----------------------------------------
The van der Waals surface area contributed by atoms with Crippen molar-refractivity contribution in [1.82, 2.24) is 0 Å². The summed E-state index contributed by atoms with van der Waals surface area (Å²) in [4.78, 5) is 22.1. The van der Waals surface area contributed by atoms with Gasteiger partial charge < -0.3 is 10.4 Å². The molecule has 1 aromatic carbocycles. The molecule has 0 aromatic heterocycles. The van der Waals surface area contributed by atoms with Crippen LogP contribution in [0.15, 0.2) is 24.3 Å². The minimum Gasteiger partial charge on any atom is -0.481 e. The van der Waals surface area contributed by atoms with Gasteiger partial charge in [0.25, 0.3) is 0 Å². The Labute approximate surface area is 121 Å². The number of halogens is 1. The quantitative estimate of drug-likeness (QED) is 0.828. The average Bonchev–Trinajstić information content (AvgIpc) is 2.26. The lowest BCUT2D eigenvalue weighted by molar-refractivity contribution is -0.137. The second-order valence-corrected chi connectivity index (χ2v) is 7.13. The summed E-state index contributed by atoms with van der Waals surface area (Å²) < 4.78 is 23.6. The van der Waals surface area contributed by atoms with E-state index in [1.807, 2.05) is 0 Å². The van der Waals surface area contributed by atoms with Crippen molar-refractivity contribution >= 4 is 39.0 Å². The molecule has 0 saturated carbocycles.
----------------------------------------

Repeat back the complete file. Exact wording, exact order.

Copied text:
The van der Waals surface area contributed by atoms with Crippen molar-refractivity contribution in [1.82, 2.24) is 0 Å². The summed E-state index contributed by atoms with van der Waals surface area (Å²) in [4.78, 5) is 22.1. The van der Waals surface area contributed by atoms with Gasteiger partial charge < -0.3 is 10.4 Å². The molecule has 1 aromatic carbocycles. The molecule has 0 aromatic heterocycles. The van der Waals surface area contributed by atoms with Crippen LogP contribution in [0.15, 0.2) is 24.3 Å². The minimum Gasteiger partial charge on any atom is -0.481 e. The van der Waals surface area contributed by atoms with Gasteiger partial charge in [0.25, 0.3) is 0 Å². The Labute approximate surface area is 121 Å². The number of halogens is 1. The quantitative estimate of drug-likeness (QED) is 0.828. The average Bonchev–Trinajstić information content (AvgIpc) is 2.26. The lowest BCUT2D eigenvalue weighted by molar-refractivity contribution is -0.137. The second-order valence-corrected chi connectivity index (χ2v) is 7.13. The summed E-state index contributed by atoms with van der Waals surface area (Å²) < 4.78 is 23.6. The van der Waals surface area contributed by atoms with E-state index in [1.807, 2.05) is 0 Å². The van der Waals surface area contributed by atoms with Crippen molar-refractivity contribution >= 4 is 39.0 Å². The molecule has 0 saturated carbocycles.